Jim Brady, a prominent developer in Portland, said, “It’s quite a leap to say that hotels alone are to blame for the affordable housing problem in Portland.”

“That to me doesn’t pass the straight-face test,” said Brady, who also said he wasn’t sure how he would comply with the new rules. “It’s quite a leap to say that hotels alone are to blame for the affordable housing problem in Portland.”

The proposal, which would apply to projects that add 10 or more hotel rooms over a five-year period, would effectively add new hotels, motels and inns to the city’s existing inclusionary zoning ordinance, which requires housing developers to build or help pay for dwellings that are affordable to middle-income earners.

The proposal affecting hotel developers is aimed at creating housing affordable to lower-income workers who fill jobs in the hospitality industry, according to the city.

Hotel developers would have to create one unit of low-income housing for every 28 hotel rooms. Developers would have to price those units so they’re affordable to households earning up to 80 percent of area median income. Affordable means that a household is not spending more than 30 percent of its income on housing expenses.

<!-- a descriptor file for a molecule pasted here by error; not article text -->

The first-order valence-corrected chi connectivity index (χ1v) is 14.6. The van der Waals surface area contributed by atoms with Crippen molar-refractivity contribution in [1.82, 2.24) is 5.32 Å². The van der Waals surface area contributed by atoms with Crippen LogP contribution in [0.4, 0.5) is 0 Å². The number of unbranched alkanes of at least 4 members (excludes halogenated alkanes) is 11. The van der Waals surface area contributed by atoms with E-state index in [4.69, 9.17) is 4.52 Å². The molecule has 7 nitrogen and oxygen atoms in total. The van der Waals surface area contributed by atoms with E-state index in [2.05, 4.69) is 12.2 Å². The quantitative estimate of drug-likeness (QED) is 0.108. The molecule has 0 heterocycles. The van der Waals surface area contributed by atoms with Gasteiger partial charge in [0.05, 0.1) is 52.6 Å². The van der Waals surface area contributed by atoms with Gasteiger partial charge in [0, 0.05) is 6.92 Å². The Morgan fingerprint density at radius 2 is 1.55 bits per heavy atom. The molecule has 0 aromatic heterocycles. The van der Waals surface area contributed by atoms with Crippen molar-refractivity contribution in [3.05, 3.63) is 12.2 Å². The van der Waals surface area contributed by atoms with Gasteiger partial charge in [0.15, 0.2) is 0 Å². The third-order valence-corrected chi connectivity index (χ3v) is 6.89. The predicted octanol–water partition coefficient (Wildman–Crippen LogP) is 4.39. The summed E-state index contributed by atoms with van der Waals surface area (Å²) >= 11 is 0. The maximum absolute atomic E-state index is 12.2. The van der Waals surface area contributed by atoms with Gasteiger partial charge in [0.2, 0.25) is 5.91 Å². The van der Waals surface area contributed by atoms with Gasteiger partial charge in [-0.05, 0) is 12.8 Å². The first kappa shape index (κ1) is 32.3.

As an example, a single person earning 80 percent of the Portland area’s median income would make $50,350 a year and be able to afford a maximum monthly rent of about $1,250 a month.

If a developer chooses not to build the housing, the developer would have to pay $3,806 per hotel room into a city fund used to help create affordable housing.

Portland staff developed the proposal at the request of the council’s Housing Committee, which voted to send the plan to the full council.

That fee is based on a study conducted by the Greater Portland Council of Governments that sought to identify the affordability gap between income of a low-wage worker versus the cost of housing in the city.

And, according to a report from the city’s Planning Board, which supports the proposal, the new requirements are justified, because hotels increase demand for low-wage labor.